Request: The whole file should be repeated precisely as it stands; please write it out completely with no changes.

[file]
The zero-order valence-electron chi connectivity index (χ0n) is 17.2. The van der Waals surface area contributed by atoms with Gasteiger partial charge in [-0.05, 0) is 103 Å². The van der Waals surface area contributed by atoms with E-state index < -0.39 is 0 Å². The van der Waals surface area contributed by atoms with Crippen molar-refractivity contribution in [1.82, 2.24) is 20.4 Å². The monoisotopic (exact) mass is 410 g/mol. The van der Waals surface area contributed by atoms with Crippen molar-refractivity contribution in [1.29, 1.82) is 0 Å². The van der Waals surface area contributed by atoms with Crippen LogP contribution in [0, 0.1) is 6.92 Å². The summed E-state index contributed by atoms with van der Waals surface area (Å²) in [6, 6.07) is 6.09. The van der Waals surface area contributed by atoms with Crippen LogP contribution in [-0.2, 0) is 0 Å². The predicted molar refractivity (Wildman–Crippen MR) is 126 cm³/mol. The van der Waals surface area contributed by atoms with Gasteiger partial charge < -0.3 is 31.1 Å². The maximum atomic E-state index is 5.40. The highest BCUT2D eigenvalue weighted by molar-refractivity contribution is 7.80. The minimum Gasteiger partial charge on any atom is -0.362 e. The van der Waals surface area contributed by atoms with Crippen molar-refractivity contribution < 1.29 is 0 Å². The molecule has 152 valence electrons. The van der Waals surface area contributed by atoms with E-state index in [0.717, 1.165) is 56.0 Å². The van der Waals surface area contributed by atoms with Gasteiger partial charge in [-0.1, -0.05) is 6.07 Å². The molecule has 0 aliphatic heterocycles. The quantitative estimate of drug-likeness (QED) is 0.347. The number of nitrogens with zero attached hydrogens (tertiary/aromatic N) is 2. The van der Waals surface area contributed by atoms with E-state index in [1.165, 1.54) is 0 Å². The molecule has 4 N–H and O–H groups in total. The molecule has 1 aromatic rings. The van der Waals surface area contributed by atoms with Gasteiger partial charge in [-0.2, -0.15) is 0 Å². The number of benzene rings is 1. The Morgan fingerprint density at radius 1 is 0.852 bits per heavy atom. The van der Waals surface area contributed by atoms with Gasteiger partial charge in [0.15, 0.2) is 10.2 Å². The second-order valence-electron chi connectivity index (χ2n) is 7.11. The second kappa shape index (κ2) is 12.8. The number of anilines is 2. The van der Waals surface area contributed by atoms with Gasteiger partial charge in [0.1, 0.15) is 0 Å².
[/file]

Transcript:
The zero-order valence-electron chi connectivity index (χ0n) is 17.2. The van der Waals surface area contributed by atoms with Gasteiger partial charge in [-0.05, 0) is 103 Å². The van der Waals surface area contributed by atoms with E-state index < -0.39 is 0 Å². The van der Waals surface area contributed by atoms with Crippen molar-refractivity contribution in [1.82, 2.24) is 20.4 Å². The monoisotopic (exact) mass is 410 g/mol. The van der Waals surface area contributed by atoms with Crippen molar-refractivity contribution in [1.29, 1.82) is 0 Å². The van der Waals surface area contributed by atoms with Crippen LogP contribution in [0, 0.1) is 6.92 Å². The summed E-state index contributed by atoms with van der Waals surface area (Å²) in [6, 6.07) is 6.09. The van der Waals surface area contributed by atoms with Crippen LogP contribution in [-0.2, 0) is 0 Å². The predicted molar refractivity (Wildman–Crippen MR) is 126 cm³/mol. The van der Waals surface area contributed by atoms with Gasteiger partial charge < -0.3 is 31.1 Å². The maximum atomic E-state index is 5.40. The highest BCUT2D eigenvalue weighted by molar-refractivity contribution is 7.80. The minimum Gasteiger partial charge on any atom is -0.362 e. The van der Waals surface area contributed by atoms with Crippen molar-refractivity contribution < 1.29 is 0 Å². The molecule has 152 valence electrons. The van der Waals surface area contributed by atoms with E-state index in [0.717, 1.165) is 56.0 Å². The van der Waals surface area contributed by atoms with Gasteiger partial charge in [-0.1, -0.05) is 6.07 Å². The molecule has 0 aliphatic heterocycles. The quantitative estimate of drug-likeness (QED) is 0.347. The number of nitrogens with zero attached hydrogens (tertiary/aromatic N) is 2. The van der Waals surface area contributed by atoms with E-state index in [1.165, 1.54) is 0 Å². The molecule has 4 N–H and O–H groups in total. The molecule has 1 aromatic rings. The van der Waals surface area contributed by atoms with Gasteiger partial charge in [-0.2, -0.15) is 0 Å². The number of benzene rings is 1. The Morgan fingerprint density at radius 1 is 0.852 bits per heavy atom. The van der Waals surface area contributed by atoms with Gasteiger partial charge in [0.15, 0.2) is 10.2 Å². The second-order valence-electron chi connectivity index (χ2n) is 7.11. The second kappa shape index (κ2) is 12.8. The number of anilines is 2. The van der Waals surface area contributed by atoms with Gasteiger partial charge in [0.1, 0.15) is 0 Å².